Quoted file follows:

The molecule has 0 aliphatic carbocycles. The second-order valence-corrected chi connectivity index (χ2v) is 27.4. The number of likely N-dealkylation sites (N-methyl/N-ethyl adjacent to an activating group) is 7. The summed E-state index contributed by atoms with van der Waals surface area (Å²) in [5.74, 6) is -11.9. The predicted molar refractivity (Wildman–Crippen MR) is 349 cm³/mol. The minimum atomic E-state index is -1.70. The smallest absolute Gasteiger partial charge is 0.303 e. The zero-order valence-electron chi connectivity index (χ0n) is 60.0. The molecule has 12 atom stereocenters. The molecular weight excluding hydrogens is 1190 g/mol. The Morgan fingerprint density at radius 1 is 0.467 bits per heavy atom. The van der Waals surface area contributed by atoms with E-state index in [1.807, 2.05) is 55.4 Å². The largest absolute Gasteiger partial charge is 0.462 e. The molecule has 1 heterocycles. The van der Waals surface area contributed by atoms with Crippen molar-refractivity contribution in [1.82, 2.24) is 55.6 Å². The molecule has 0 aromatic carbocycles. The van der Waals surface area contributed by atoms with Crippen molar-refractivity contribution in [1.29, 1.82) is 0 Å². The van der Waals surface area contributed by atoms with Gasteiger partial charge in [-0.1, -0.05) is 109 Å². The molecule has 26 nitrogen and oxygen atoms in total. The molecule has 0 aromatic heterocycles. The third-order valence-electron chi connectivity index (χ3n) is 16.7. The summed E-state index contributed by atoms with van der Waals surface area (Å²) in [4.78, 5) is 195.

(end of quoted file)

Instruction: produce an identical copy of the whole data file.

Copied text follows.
The molecule has 0 aliphatic carbocycles. The second-order valence-corrected chi connectivity index (χ2v) is 27.4. The number of likely N-dealkylation sites (N-methyl/N-ethyl adjacent to an activating group) is 7. The summed E-state index contributed by atoms with van der Waals surface area (Å²) in [5.74, 6) is -11.9. The predicted molar refractivity (Wildman–Crippen MR) is 349 cm³/mol. The minimum atomic E-state index is -1.70. The smallest absolute Gasteiger partial charge is 0.303 e. The zero-order valence-electron chi connectivity index (χ0n) is 60.0. The molecule has 12 atom stereocenters. The molecular weight excluding hydrogens is 1190 g/mol. The Morgan fingerprint density at radius 1 is 0.467 bits per heavy atom. The van der Waals surface area contributed by atoms with E-state index in [1.807, 2.05) is 55.4 Å². The largest absolute Gasteiger partial charge is 0.462 e. The molecule has 1 heterocycles. The van der Waals surface area contributed by atoms with Crippen molar-refractivity contribution in [1.82, 2.24) is 55.6 Å². The molecule has 0 aromatic carbocycles. The van der Waals surface area contributed by atoms with Crippen molar-refractivity contribution in [1.29, 1.82) is 0 Å². The van der Waals surface area contributed by atoms with Gasteiger partial charge in [-0.1, -0.05) is 109 Å². The molecule has 26 nitrogen and oxygen atoms in total. The molecule has 0 aromatic heterocycles. The third-order valence-electron chi connectivity index (χ3n) is 16.7. The summed E-state index contributed by atoms with van der Waals surface area (Å²) in [4.78, 5) is 195.